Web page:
Published online 16 September 2008 | Nature | doi:10.1038/news.2008.1109

News

Beaming energy from space

A small step towards a very grand vision

Solar power satelliteDemonstrating this technology might cost as little as ten billion dollars.Mafic Studios, Inc

The idea that Earth's energy needs might be met by giant arrays of orbiting solar panels has been around since the 1960s1. As president of the Space Power Association, an international organization focused on this visionary scheme, John Mankins has long experience of the scepticism it engenders. His latest technical demonstration, the results of which were announced last week, was designed to make the idea look a little more practical.

By transmitting microwaves from Maui to the neighbouring island of Hawaii, Mankins has shown that energy could be transmitted all the way through the atmosphere. The small-scale demo, which took only four months to prepare and cost less than US$1 million, was featured on the Discovery Channel's Project Earth programme last Friday. Mankins says that the work, which brought together specialists from the United States and Japan, shows that "it is possible to make real progress quickly, affordably and internationally."

Eternal sunshine of the spotless satellite

Even on a sunny afternoon, Earth's atmosphere absorbs or scatters half of the Sun's rays. Panels in space could collect the full whack: 250 watts per square metre. And that power would be available 24/7, without interruption by clouds or night. That energy could then be beamed to the surface in the form of microwaves which, unlike sunlight, should pass unhindered through the 100-km thick layer of atmosphere around the planet.

“Graphic artists can put anything in space. John Mankins has done something real.”

Roger Harrison
Eisenhower Center for Space and Defense Studies

Mankins and his team set out to show that this last part of the idea could hold up. An array of eight transmitters on top of the volcano Haleakala on Maui sent a 20-watt pulse that was picked up by signal detectors at Mauna Loa Observatory on Hawaii's Big Island, more than 100 km away. The beam was not well collimated, though, and the energy at the receiving end was mere fractions of a microwatt.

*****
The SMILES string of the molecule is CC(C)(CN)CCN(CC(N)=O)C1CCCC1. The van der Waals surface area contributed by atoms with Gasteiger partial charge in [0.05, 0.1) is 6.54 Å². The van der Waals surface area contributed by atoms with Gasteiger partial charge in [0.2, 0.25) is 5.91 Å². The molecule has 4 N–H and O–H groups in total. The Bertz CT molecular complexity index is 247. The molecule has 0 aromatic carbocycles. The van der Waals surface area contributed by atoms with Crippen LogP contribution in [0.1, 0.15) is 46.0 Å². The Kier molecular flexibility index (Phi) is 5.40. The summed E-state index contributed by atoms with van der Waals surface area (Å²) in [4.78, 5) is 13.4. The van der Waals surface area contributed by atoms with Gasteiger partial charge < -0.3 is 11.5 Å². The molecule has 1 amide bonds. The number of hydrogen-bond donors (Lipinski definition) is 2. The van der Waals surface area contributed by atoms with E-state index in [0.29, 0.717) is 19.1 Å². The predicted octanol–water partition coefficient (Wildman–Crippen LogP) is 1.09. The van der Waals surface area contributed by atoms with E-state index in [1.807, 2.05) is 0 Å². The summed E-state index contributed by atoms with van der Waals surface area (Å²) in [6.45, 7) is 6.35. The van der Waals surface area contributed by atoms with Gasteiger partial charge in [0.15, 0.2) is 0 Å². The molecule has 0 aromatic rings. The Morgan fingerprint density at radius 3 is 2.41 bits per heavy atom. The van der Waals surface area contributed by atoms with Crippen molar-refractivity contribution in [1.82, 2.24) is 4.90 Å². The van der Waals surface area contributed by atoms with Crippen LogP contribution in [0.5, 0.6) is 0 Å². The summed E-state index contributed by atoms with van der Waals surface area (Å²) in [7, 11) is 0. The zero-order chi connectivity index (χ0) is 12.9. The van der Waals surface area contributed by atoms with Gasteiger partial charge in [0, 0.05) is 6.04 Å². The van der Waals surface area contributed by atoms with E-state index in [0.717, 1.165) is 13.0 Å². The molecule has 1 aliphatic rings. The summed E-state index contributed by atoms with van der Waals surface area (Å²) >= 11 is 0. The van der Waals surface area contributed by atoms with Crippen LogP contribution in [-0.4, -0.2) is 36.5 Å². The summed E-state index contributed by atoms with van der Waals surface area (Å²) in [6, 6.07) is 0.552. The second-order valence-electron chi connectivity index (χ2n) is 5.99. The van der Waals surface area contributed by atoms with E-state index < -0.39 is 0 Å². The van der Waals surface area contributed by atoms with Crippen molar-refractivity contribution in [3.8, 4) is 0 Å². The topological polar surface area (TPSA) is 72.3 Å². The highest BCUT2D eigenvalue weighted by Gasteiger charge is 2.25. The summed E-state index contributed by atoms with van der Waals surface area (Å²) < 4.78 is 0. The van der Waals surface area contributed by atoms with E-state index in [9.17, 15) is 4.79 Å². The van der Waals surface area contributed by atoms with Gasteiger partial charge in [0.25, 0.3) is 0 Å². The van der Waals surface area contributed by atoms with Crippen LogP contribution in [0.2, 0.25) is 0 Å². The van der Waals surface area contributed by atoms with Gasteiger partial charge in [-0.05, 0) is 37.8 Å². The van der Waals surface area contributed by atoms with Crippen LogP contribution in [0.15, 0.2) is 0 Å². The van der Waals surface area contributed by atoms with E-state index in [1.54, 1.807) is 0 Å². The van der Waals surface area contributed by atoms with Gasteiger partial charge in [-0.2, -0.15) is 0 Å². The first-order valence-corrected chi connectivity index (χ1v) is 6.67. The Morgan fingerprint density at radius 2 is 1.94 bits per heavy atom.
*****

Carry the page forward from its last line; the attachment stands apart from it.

Mankins hopes that this demonstration will get funding agencies to pay attention to space-based solar power. He estimates that with less than $10 billion he could put a 5–10 megawatt pilot plant in orbit by 2018, using conventional satellite launchers.

"We can become, in the future, a bigger energy player than Saudi Arabia is today," says Mark Hopkins, senior vice-president of the National Space Society, a non-profit organization that supports space-based solar power. And, Hopkins says, a constellation of satellites could beam energy all over the globe, transforming the standard of living for people in impoverished nations.

Thousands of spacecraft, trillions of dollars

Enthusiasts and some others say that the technology for solar collectors and wireless energy transmission is starting to catch up with what was once an impossible dream. "I think it's an idea whose time may have come," says Roger Harrison, director of the Eisenhower Center for Space and Defense Studies in Colorado Springs. "I would be a little sceptical, but I'm more than happy to be proven wrong."

The problem is that the cost remains out of this world. Mankins envisages arrays of thousands of satellites beaming energy to hundreds of receivers spread across all continents. He hopes to cut costs by mass-producing the lightest modules possible, but each of those satellites is still mass that would have to be launched into space. Roger Angel, an astronomer at the University of Arizona in Tucson, has calculated the cost of similar ambitious projects and says that such a weighty system can't hope to compete with cheaper alternatives on Earth. Currently, it costs US$20,000 for every kilogram sent into space, Angel says. That cost would have to come way down. "It puts this stuff pretty far in the future," he says.

The Hawaii demonstration is a small step, merely suggestive of the potential of space-based solar power. But stepping away from the drawing board is, in itself, an accomplishment. "This field of study is infected with graphic artists," Harrison says. "But graphic artists can put anything in space. John Mankins has done something real, and I think that's to be admired." 

  • References

    1. Glaser, P. E. Science 162, 857-861 (1968). | Article | PubMed | ISI |
Commenting is now closed.